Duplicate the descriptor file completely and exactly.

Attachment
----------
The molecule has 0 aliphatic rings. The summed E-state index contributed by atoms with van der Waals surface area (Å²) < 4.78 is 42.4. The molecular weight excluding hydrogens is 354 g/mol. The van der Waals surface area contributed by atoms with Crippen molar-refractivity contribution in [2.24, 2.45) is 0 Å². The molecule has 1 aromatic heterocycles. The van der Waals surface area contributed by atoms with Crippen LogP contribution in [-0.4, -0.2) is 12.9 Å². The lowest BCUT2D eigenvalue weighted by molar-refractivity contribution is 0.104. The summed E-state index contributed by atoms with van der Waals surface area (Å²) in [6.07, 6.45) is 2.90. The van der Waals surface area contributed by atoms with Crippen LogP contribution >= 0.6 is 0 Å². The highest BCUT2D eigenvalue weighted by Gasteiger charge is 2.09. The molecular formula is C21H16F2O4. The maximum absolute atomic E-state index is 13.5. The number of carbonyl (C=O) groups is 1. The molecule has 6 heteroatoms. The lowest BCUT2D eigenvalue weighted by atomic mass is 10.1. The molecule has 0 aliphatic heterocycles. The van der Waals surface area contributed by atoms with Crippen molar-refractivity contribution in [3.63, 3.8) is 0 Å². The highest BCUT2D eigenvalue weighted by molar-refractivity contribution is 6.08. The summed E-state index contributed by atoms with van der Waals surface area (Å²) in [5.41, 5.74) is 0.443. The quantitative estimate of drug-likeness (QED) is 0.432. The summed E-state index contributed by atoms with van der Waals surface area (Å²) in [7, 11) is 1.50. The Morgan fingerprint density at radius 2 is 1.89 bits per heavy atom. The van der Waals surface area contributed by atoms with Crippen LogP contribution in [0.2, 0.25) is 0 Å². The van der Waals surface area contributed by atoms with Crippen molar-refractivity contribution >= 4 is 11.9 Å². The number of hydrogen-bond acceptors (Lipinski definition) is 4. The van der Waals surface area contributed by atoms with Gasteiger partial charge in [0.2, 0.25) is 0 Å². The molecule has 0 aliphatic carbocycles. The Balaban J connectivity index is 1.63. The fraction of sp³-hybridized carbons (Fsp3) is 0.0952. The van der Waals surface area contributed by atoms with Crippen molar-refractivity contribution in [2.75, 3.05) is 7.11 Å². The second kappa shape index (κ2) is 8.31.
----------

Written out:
The molecule has 0 aliphatic rings. The summed E-state index contributed by atoms with van der Waals surface area (Å²) < 4.78 is 42.4. The molecular weight excluding hydrogens is 354 g/mol. The van der Waals surface area contributed by atoms with Crippen molar-refractivity contribution in [2.24, 2.45) is 0 Å². The molecule has 1 aromatic heterocycles. The van der Waals surface area contributed by atoms with Crippen LogP contribution in [-0.4, -0.2) is 12.9 Å². The lowest BCUT2D eigenvalue weighted by molar-refractivity contribution is 0.104. The summed E-state index contributed by atoms with van der Waals surface area (Å²) in [6.07, 6.45) is 2.90. The van der Waals surface area contributed by atoms with Crippen LogP contribution >= 0.6 is 0 Å². The highest BCUT2D eigenvalue weighted by Gasteiger charge is 2.09. The molecular formula is C21H16F2O4. The maximum absolute atomic E-state index is 13.5. The number of carbonyl (C=O) groups is 1. The molecule has 6 heteroatoms. The lowest BCUT2D eigenvalue weighted by atomic mass is 10.1. The molecule has 0 aliphatic heterocycles. The van der Waals surface area contributed by atoms with Crippen molar-refractivity contribution in [3.63, 3.8) is 0 Å². The highest BCUT2D eigenvalue weighted by molar-refractivity contribution is 6.08. The summed E-state index contributed by atoms with van der Waals surface area (Å²) in [5.41, 5.74) is 0.443. The quantitative estimate of drug-likeness (QED) is 0.432. The summed E-state index contributed by atoms with van der Waals surface area (Å²) in [7, 11) is 1.50. The Morgan fingerprint density at radius 2 is 1.89 bits per heavy atom. The van der Waals surface area contributed by atoms with Crippen LogP contribution in [0.2, 0.25) is 0 Å². The van der Waals surface area contributed by atoms with Crippen molar-refractivity contribution >= 4 is 11.9 Å². The number of hydrogen-bond acceptors (Lipinski definition) is 4. The van der Waals surface area contributed by atoms with Gasteiger partial charge in [0.2, 0.25) is 0 Å². The molecule has 0 aliphatic carbocycles. The Balaban J connectivity index is 1.63. The fraction of sp³-hybridized carbons (Fsp3) is 0.0952. The van der Waals surface area contributed by atoms with Crippen molar-refractivity contribution in [2.75, 3.05) is 7.11 Å². The second kappa shape index (κ2) is 8.31.